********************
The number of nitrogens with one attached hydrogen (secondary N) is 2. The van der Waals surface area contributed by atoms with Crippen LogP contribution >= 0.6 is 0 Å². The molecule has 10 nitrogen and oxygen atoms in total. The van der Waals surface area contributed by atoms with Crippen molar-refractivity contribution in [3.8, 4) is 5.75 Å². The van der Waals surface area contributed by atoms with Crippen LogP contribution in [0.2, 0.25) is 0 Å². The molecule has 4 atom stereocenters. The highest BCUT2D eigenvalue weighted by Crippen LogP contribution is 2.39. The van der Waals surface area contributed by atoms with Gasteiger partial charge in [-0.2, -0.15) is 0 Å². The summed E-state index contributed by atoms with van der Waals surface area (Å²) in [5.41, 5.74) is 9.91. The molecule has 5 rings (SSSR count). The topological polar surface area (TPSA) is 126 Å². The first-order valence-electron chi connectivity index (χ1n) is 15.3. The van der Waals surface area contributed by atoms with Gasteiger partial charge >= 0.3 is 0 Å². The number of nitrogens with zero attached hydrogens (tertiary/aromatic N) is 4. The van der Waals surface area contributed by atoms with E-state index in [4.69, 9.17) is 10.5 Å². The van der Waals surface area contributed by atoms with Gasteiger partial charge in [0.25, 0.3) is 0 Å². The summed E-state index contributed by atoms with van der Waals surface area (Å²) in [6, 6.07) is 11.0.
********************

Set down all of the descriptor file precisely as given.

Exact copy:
The number of nitrogens with one attached hydrogen (secondary N) is 2. The van der Waals surface area contributed by atoms with Crippen LogP contribution >= 0.6 is 0 Å². The molecule has 10 nitrogen and oxygen atoms in total. The van der Waals surface area contributed by atoms with Crippen molar-refractivity contribution in [3.8, 4) is 5.75 Å². The van der Waals surface area contributed by atoms with Crippen LogP contribution in [0.2, 0.25) is 0 Å². The molecule has 4 atom stereocenters. The highest BCUT2D eigenvalue weighted by Crippen LogP contribution is 2.39. The van der Waals surface area contributed by atoms with Gasteiger partial charge in [-0.2, -0.15) is 0 Å². The summed E-state index contributed by atoms with van der Waals surface area (Å²) in [5.41, 5.74) is 9.91. The molecule has 5 rings (SSSR count). The topological polar surface area (TPSA) is 126 Å². The first-order valence-electron chi connectivity index (χ1n) is 15.3. The van der Waals surface area contributed by atoms with Gasteiger partial charge >= 0.3 is 0 Å². The number of nitrogens with zero attached hydrogens (tertiary/aromatic N) is 4. The van der Waals surface area contributed by atoms with E-state index in [4.69, 9.17) is 10.5 Å². The van der Waals surface area contributed by atoms with Gasteiger partial charge in [0.25, 0.3) is 0 Å². The summed E-state index contributed by atoms with van der Waals surface area (Å²) in [6, 6.07) is 11.0.